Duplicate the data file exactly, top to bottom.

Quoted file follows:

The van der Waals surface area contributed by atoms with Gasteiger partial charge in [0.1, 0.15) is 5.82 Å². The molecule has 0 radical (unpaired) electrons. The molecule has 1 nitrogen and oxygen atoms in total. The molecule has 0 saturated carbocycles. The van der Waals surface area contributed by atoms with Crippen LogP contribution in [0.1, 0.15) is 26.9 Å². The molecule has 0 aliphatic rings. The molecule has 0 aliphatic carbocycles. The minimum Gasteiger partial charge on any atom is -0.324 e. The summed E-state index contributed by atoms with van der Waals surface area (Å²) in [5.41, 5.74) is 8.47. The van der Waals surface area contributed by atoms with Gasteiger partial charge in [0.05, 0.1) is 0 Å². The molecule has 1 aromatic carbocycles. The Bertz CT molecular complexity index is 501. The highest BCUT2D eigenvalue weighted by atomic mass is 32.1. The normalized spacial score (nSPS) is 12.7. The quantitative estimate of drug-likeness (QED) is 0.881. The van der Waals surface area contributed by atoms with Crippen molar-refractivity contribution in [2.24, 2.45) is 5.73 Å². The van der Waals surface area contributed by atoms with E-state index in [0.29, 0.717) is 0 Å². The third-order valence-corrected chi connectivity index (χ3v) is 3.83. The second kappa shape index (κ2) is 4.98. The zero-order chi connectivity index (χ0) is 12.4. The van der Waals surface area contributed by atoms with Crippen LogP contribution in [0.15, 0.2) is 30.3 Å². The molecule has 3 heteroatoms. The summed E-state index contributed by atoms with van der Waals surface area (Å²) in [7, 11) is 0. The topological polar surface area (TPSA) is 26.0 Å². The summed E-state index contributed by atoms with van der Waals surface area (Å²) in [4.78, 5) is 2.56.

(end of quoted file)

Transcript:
The van der Waals surface area contributed by atoms with Gasteiger partial charge in [0.1, 0.15) is 5.82 Å². The molecule has 0 radical (unpaired) electrons. The molecule has 1 nitrogen and oxygen atoms in total. The molecule has 0 saturated carbocycles. The van der Waals surface area contributed by atoms with Crippen LogP contribution in [0.1, 0.15) is 26.9 Å². The molecule has 0 aliphatic rings. The molecule has 0 aliphatic carbocycles. The minimum Gasteiger partial charge on any atom is -0.324 e. The summed E-state index contributed by atoms with van der Waals surface area (Å²) in [5.41, 5.74) is 8.47. The van der Waals surface area contributed by atoms with Gasteiger partial charge in [0.05, 0.1) is 0 Å². The molecule has 1 aromatic carbocycles. The Bertz CT molecular complexity index is 501. The highest BCUT2D eigenvalue weighted by atomic mass is 32.1. The normalized spacial score (nSPS) is 12.7. The quantitative estimate of drug-likeness (QED) is 0.881. The van der Waals surface area contributed by atoms with Crippen molar-refractivity contribution in [2.24, 2.45) is 5.73 Å². The van der Waals surface area contributed by atoms with E-state index in [0.29, 0.717) is 0 Å². The third-order valence-corrected chi connectivity index (χ3v) is 3.83. The second kappa shape index (κ2) is 4.98. The zero-order chi connectivity index (χ0) is 12.4. The van der Waals surface area contributed by atoms with Crippen LogP contribution in [0.15, 0.2) is 30.3 Å². The molecule has 3 heteroatoms. The summed E-state index contributed by atoms with van der Waals surface area (Å²) in [7, 11) is 0. The topological polar surface area (TPSA) is 26.0 Å². The summed E-state index contributed by atoms with van der Waals surface area (Å²) in [4.78, 5) is 2.56.